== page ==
On another note, Mary-Louise wants to make sure that everyone is aware of   and what it means to her in giving back to those who have helped her.  Here is an excerpt from her   " I really want to raise enough money to get the clinic a blanket warmer with my name on it, because patients like me get really cold when we are there for a long time getting treatment".  What we are trying to do is help raise money for the MCG (Medical College of Georgia) Children's Hematology/Oncology Clinic and give cancer patients a chance.  Please reach out and help by sponsoring Mary-Louise's Dad as he runs the NYC Marathon in a effort to give back.

Again, thank you for all your support and prayers and have a great day.
The Pawlowski Family.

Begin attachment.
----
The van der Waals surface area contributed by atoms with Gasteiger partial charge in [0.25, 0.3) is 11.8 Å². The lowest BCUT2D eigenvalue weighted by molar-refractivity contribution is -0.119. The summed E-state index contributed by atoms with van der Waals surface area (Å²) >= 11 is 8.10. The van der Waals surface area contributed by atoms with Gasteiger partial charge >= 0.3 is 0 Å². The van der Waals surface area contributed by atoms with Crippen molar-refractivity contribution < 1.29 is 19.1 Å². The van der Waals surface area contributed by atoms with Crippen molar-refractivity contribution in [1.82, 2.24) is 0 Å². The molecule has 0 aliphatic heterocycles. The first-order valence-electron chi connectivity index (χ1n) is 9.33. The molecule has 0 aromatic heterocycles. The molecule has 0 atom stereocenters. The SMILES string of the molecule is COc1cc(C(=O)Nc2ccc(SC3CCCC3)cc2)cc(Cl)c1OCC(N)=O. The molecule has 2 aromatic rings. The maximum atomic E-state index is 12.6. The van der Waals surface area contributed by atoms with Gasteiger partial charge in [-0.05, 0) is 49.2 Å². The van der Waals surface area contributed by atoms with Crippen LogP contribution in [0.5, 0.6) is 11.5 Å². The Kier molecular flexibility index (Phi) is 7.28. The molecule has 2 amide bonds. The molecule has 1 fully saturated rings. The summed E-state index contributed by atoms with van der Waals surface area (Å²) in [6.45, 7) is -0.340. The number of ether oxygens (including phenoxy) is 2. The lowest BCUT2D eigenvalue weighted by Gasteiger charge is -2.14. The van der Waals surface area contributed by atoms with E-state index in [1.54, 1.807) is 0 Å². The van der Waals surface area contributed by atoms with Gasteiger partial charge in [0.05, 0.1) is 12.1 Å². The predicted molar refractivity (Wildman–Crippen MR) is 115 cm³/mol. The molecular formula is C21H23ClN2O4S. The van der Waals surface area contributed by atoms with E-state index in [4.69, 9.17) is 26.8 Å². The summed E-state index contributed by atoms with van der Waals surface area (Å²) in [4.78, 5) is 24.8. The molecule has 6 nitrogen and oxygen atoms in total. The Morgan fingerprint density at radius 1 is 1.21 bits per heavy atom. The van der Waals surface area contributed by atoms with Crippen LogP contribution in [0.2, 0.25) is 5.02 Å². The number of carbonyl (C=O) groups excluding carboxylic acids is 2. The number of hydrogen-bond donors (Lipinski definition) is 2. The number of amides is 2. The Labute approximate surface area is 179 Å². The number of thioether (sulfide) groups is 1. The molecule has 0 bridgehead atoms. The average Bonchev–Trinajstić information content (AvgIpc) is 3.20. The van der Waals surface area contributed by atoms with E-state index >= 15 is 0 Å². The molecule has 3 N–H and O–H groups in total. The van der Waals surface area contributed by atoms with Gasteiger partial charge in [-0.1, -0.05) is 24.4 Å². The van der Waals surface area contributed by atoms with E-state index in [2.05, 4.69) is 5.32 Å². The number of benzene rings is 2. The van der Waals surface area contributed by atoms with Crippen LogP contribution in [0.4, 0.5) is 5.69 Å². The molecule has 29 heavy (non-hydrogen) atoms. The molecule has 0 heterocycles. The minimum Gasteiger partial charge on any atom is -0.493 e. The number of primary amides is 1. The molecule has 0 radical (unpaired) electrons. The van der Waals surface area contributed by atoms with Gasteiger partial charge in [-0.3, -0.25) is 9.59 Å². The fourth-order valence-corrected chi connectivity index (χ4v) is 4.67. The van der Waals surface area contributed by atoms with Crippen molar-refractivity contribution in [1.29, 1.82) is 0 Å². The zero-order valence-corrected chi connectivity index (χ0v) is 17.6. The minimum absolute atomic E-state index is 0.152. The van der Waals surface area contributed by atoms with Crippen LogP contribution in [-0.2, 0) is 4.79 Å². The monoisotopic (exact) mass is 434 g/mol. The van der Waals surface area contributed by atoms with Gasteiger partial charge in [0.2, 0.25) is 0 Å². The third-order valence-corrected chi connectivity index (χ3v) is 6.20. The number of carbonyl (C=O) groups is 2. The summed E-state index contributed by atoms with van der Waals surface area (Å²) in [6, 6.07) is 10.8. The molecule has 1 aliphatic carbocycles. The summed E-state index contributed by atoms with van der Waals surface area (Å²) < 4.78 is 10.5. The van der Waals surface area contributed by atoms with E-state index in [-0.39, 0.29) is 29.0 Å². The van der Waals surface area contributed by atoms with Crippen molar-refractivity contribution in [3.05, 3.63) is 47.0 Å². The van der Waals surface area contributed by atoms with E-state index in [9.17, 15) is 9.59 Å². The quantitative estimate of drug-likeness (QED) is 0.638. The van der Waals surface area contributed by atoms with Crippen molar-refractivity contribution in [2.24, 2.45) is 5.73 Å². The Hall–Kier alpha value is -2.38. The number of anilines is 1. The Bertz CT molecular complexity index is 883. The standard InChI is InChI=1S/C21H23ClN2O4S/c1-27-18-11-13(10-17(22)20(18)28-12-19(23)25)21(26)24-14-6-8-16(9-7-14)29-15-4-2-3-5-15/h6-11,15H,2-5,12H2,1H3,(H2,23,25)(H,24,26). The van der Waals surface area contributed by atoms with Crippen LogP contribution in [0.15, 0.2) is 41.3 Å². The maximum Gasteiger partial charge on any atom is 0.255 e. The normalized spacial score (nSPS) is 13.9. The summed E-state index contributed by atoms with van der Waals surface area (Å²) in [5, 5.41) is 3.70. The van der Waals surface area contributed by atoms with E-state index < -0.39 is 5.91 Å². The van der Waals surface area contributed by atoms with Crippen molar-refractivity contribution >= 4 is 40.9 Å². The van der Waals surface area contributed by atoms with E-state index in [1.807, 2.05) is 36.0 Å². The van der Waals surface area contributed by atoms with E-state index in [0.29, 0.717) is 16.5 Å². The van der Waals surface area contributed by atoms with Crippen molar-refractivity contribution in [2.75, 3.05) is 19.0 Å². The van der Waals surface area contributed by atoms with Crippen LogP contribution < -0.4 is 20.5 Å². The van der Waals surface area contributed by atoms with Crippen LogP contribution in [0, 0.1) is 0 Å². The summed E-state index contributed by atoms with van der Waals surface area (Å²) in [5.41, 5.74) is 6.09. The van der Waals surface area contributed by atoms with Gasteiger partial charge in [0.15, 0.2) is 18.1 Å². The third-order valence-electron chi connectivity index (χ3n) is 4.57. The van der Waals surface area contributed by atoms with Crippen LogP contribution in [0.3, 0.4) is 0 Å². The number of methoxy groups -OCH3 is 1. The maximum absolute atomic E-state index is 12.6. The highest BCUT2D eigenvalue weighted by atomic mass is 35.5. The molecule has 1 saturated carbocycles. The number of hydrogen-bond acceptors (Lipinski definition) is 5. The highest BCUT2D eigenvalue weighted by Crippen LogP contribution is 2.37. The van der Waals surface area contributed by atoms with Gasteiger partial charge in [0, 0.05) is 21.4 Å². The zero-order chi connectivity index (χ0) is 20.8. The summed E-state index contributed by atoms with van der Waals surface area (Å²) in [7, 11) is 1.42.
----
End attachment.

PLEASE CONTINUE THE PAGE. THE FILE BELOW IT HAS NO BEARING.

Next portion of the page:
Just wanted to give a quick update on where we are with everything.  This past Sunday 9/14/08 Mary-Louise was allowed to return home after yet another 5 day stay in the hospital.  Her chemo treatments went on as scheduled and now its rest and recovery back in the comforts of her own bed.  She maintains her quick wit and spirit  throughout all this as she continues to travel down the road of recovery.  Currently she is being home schooled and is keeping up with her classmates on all those fun subjects.  Her sisters, Christine and Jenny have done a wonderful job of being there for her and of course, keeping her in line (HaHa).  If we look down the road, as of now the Dr's are thinking maybe 4 more treatments that consist of both in and out patient stays in the hospital.  We continue to press on and need all your support and prayers as they have been instrumental in getting us through the this whole process.